Motorists are likely to win an appeal against unfair parking fines if they pursue the case, research has found.
Most councils do not challenge repeated parking fine appeals
Consumer rights magazine Which? found most councils did not contest repeated challenges against penalties.
In 2005 more than 60% of parking fine appeals in three London boroughs were won uncontested, Which? said.
Consumer rights group Appeal Now, said councils offered no evidence in 50% of cases, showing they would rather cancel tickets than continue disputes.
The Which? research found in Scotland 70% of appellants won their case in 2006-2007.
Statistics from the National Parking Adjudication Service revealed about eight million parking tickets were issued in 2005 across England and Wales (excluding London).
Of these 9,449 fines were challenged and 57% of them were won by motorists, and 2,749 cases were uncontested.
The survey found London boroughs of Hackney, Hillingdon and Southwark chose not to contest more than 60% of appeals.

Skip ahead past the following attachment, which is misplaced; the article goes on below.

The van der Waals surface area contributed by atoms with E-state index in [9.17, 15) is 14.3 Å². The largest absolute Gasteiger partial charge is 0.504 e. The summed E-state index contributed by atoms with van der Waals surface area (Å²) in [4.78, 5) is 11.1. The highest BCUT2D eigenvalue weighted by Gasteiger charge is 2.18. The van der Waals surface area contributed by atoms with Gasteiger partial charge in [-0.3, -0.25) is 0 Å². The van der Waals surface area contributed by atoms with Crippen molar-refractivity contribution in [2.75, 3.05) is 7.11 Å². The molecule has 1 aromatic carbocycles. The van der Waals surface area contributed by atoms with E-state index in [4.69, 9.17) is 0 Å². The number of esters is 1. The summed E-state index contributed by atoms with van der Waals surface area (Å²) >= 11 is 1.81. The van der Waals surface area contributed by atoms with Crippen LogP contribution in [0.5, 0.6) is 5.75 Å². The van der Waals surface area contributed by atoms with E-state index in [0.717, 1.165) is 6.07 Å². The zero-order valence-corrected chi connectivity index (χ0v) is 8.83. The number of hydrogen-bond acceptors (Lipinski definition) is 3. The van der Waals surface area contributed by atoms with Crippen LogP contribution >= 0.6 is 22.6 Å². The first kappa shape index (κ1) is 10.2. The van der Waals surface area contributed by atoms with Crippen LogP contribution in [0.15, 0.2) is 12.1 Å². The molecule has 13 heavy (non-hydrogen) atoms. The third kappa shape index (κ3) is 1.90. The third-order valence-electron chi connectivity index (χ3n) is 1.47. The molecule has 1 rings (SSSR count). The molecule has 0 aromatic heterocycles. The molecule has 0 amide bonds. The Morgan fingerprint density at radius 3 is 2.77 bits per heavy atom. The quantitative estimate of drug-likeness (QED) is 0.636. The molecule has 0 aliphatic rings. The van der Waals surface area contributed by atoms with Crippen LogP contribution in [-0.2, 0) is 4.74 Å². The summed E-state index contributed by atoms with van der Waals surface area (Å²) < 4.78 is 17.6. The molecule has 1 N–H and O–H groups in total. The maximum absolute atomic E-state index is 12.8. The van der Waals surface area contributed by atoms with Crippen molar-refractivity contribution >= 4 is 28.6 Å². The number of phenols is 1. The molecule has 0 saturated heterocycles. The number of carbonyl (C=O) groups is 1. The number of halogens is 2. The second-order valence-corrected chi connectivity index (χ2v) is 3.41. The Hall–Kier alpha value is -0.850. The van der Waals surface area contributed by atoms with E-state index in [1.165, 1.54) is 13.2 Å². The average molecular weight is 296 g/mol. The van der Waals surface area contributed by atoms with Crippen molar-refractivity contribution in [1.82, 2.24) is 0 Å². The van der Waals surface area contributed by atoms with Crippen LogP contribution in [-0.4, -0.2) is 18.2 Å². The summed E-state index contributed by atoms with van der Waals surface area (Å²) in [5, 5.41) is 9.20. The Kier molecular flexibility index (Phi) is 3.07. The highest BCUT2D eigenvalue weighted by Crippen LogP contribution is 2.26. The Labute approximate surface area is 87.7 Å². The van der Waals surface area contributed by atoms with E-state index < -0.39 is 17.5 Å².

But Stockport Council in Cheshire did not receive a single appeal despite posting 23,000 tickets on vehicles.
Lambeth Council told the magazine due to an IT fault it sent 8,000 bailiff warning letters to motorists who had challenged their fines.
The council has since refunded 212 people who paid up.
Which? editor Neil Fowler said councils readily slapped fines on motorists with "one eye on their income".
"Many motorists will simply give in and pay up, but if you think a parking ticket is unjustified it's well worth challenging it and, if the challenge is rejected, appealing against the decision."
David Sparks, chairman of the Local Government Association's transport and regeneration board, said only a "tiny fraction" of tickets were challenged but added that genuine complaints should be pursued.